Sign of Love This work has been published in the Teen Ink monthly print magazine.


   On November 8, 1994 my brother and I were given the newsthat we had a new baby sister. I thought little about it at first, except for therealization that there would be another girl in the house, and the selfishthought that all kids have when a baby is born: Mom and Dad are going to be withthe baby all the time and buy her all kinds of toys. The next day my dad told methat Mom and the baby had to stay in the hospital for a test to make sure theywere okay.

The test didn't turn out well, revealing that my sister had acleft pallet, which meant there was a small hole in the top of the mouth. She hadto receive a trachea to help her breathe. The cleft pallet was fixed and todaygives her no problem, but they also found that she had hearing loss.

Ididn't think much about communicating with my sister that first year because, ofcourse, she was a baby and babies don't do much talking. My family and I madeseveral trips to a hearing center in Denver, which was more qualified to treat mysister than our small hospital. They tested her hearing and found that she hadsevere hearing loss. She had hearing aids molded for her, which really didn'thelp that much because, being little, she had a hard time keeping them in. And,even with them, she could only hear extremely loud sounds. My family decided theywere more of a hindrance than a help, and to this day my sister doesn't wearhearing aids.

Finally the trips to Denver stopped. My family buckled downand began learning sign language. I should correct myself about "myfamily," because my brother and I didn't want to sit down every night andlearn sign after sign. We were selfish and did our own thing. My parents, though,spent hours with my sister teaching her and themselves with homemade flash-cards.My parents even played sign language games, but I guess my brother and I were toocool for them.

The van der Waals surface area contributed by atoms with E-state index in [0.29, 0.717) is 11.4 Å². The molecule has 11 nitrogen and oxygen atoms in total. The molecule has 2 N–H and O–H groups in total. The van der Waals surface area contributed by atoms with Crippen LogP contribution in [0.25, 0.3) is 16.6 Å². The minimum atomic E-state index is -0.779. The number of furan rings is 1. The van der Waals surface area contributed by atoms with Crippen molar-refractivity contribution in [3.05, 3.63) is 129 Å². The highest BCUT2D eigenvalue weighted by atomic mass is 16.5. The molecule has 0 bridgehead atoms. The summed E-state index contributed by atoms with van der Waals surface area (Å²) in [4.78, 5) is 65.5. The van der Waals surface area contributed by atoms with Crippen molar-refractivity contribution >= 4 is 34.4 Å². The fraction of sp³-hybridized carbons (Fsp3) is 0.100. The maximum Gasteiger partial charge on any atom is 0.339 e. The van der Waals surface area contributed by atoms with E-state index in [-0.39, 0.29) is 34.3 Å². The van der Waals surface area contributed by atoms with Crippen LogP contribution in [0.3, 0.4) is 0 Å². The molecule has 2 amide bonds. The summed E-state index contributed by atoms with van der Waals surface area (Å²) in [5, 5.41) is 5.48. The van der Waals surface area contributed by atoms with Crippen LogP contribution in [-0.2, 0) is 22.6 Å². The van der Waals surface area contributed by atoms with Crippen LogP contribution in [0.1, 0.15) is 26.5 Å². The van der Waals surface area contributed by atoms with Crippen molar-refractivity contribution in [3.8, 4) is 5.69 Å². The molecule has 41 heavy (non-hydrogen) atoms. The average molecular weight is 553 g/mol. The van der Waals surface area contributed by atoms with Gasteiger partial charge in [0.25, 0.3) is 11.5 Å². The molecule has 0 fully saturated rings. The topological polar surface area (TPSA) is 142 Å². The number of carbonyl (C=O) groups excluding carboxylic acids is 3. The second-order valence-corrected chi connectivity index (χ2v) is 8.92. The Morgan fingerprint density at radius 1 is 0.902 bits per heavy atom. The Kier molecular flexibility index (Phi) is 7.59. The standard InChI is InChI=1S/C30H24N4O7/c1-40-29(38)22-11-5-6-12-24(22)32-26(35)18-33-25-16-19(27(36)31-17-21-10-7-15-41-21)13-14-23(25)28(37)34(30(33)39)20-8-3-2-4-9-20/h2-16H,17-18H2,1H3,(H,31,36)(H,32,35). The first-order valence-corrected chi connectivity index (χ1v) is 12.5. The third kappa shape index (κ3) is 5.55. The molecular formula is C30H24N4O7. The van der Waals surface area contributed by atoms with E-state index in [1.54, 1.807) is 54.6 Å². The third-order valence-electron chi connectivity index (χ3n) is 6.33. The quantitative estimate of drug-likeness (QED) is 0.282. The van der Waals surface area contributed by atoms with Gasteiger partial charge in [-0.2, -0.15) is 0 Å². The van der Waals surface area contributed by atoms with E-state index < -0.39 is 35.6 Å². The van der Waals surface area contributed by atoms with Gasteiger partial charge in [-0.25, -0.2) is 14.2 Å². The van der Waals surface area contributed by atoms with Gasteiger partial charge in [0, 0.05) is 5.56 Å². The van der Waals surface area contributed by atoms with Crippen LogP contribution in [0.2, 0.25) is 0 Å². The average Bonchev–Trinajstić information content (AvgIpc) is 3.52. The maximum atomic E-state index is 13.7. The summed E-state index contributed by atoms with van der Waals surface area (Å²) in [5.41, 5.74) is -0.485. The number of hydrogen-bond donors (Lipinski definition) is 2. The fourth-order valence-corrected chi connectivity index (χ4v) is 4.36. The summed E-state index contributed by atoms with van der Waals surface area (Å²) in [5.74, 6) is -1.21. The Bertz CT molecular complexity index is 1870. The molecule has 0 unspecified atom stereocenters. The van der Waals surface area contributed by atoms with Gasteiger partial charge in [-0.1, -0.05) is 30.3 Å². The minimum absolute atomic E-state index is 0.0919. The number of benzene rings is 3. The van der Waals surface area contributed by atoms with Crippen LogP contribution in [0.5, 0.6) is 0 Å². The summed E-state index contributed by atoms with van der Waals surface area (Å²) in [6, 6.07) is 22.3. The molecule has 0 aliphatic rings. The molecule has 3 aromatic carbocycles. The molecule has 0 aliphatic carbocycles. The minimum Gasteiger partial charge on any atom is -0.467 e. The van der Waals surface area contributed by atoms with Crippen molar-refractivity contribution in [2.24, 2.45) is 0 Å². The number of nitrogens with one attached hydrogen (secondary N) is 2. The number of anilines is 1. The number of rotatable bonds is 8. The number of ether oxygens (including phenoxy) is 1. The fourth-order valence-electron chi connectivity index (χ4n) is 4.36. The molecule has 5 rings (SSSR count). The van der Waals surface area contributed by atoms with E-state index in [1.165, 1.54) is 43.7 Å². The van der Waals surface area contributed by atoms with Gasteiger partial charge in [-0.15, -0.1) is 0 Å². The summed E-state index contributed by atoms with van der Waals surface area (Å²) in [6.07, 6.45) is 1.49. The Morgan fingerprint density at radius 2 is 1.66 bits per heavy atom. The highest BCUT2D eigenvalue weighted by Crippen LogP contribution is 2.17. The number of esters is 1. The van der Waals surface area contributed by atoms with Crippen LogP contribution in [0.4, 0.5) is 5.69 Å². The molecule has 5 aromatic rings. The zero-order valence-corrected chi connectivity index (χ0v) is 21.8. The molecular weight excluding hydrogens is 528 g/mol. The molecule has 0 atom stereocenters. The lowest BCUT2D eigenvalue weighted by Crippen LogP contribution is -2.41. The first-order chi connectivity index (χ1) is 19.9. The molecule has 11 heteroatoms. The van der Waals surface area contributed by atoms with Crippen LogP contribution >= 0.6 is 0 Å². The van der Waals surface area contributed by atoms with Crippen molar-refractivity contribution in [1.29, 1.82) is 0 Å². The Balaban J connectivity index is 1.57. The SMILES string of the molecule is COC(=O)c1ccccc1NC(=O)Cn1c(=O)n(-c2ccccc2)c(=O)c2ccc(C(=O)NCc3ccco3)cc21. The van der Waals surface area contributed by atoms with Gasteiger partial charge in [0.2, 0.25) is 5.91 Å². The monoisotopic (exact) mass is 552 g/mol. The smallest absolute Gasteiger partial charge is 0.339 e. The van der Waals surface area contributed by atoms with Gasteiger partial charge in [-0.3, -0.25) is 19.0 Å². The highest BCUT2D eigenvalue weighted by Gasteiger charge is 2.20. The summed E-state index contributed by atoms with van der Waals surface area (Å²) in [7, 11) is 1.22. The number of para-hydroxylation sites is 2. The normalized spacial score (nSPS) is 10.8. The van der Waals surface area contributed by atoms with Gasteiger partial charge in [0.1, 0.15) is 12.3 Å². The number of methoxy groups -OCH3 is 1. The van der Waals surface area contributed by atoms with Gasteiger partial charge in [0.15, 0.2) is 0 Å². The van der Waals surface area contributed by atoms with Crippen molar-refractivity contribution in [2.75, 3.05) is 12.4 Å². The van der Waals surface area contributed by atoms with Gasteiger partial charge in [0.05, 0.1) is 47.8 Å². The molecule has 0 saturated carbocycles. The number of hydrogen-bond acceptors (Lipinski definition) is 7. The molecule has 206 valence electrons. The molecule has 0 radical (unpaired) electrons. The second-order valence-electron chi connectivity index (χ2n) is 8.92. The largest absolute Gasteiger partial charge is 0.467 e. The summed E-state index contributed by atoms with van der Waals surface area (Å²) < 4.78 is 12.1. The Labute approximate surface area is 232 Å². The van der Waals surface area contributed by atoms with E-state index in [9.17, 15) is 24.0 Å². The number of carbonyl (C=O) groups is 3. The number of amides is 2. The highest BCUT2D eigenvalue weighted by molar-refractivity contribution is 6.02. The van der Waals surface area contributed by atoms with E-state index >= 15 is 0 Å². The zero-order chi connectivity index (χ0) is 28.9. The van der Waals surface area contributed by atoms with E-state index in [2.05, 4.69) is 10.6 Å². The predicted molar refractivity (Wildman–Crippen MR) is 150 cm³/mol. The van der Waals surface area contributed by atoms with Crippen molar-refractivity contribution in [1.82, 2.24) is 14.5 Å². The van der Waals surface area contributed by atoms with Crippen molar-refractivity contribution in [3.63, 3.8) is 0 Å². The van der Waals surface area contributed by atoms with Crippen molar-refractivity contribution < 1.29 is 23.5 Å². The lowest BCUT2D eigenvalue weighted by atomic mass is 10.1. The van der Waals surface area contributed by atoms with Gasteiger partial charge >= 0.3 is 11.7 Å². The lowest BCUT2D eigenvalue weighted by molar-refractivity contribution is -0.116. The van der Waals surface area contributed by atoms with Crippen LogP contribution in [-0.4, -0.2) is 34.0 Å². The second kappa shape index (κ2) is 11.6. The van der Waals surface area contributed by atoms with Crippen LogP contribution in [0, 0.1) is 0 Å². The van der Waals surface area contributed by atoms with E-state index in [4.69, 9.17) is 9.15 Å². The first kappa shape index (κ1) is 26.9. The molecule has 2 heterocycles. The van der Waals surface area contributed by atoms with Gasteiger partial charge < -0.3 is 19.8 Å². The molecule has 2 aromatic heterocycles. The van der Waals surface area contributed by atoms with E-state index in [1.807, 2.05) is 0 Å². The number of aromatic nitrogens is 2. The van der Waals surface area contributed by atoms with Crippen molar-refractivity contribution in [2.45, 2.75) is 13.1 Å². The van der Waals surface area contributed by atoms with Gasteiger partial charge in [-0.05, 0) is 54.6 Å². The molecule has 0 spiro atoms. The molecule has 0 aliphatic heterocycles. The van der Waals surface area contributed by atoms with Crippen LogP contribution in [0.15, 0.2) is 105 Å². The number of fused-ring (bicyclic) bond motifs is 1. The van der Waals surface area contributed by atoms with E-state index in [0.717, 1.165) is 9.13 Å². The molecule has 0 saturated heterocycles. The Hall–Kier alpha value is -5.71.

Years passed. The summer before ninth grade my parentswere working, so it was up to me and my brother to take care of our sister. Thismeant getting her to summer school in the morning, cooking for her, and keepingher busy. Well, one day my mother asked us to sign something, and we failedmiserably. My mom was almost in tears, she was so upset that we didn't careenough about our sister. This hit me deeply, knowing how selfish and stubborn Ihad been. It was important to communicate with her. From that time on, thingschanged.

Watching her over the summer, I realized I needed to talk to her.I couldn't even sign basic phrases like "Where are you going? What time willyou be home? What do you want to eat?" and other questions I wanted to askbut didn't know how. My brother and I were responsible for her, and baby-sittingan eight-year-old is hard even when you can communicate.

My family and Istarted attending sign language classes at my sister's school. We sat down as afamily and watched sign language movies, and I guess my brother and I got cooler,because we played sign language games that turned out to be a lot of fun. Today Ican communicate very well with my sister, but I am not nearly as good as I shouldbe. As she gets older, I will learn more signs and be able to talk in depth withher. It brings a smile to my face when my sister signs something to me about oneof my friends, and they can't understand. I was in their shoes once, though, andit was no fun not knowing what my family was saying.

So if you have afamily member with special needs, don't put him or her aside. This person shouldbe the first thing on your mind. With me, signing should have come before school,friends and sports, but I was too self-centered to realize what I was doing. Inow see sign language as essential and fun. Plus, it's easy to learn once you setyour mind to it, so if you ever want to try a new language, try signing!




This work has been published in the Teen Ink monthly print magazine. This piece has been published in Teen Ink’s monthly print magazine.






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